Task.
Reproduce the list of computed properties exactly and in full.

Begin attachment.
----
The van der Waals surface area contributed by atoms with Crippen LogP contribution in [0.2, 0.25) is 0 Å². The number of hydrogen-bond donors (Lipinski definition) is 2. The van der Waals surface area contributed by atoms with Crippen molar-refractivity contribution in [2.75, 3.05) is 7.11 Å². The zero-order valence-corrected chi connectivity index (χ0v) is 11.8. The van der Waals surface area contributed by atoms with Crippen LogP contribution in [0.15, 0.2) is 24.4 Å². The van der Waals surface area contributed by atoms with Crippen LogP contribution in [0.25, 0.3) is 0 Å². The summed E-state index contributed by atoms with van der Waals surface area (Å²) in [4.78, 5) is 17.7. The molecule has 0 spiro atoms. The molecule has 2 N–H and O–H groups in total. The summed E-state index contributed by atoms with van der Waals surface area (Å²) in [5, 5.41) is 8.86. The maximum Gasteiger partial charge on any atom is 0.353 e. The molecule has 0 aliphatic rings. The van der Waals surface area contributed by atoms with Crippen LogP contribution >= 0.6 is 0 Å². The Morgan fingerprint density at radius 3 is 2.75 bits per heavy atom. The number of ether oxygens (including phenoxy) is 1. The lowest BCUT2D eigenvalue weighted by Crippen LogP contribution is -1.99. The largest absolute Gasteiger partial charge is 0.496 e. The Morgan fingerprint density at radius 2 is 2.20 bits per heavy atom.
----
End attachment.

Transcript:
The van der Waals surface area contributed by atoms with Crippen LogP contribution in [0.2, 0.25) is 0 Å². The number of hydrogen-bond donors (Lipinski definition) is 2. The van der Waals surface area contributed by atoms with Crippen molar-refractivity contribution in [2.75, 3.05) is 7.11 Å². The zero-order valence-corrected chi connectivity index (χ0v) is 11.8. The van der Waals surface area contributed by atoms with Crippen LogP contribution in [0.15, 0.2) is 24.4 Å². The van der Waals surface area contributed by atoms with Crippen LogP contribution in [0.25, 0.3) is 0 Å². The summed E-state index contributed by atoms with van der Waals surface area (Å²) in [4.78, 5) is 17.7. The molecule has 0 spiro atoms. The molecule has 2 N–H and O–H groups in total. The summed E-state index contributed by atoms with van der Waals surface area (Å²) in [5, 5.41) is 8.86. The maximum Gasteiger partial charge on any atom is 0.353 e. The molecule has 0 aliphatic rings. The van der Waals surface area contributed by atoms with Crippen LogP contribution >= 0.6 is 0 Å². The Morgan fingerprint density at radius 3 is 2.75 bits per heavy atom. The number of ether oxygens (including phenoxy) is 1. The lowest BCUT2D eigenvalue weighted by Crippen LogP contribution is -1.99. The largest absolute Gasteiger partial charge is 0.496 e. The Morgan fingerprint density at radius 2 is 2.20 bits per heavy atom.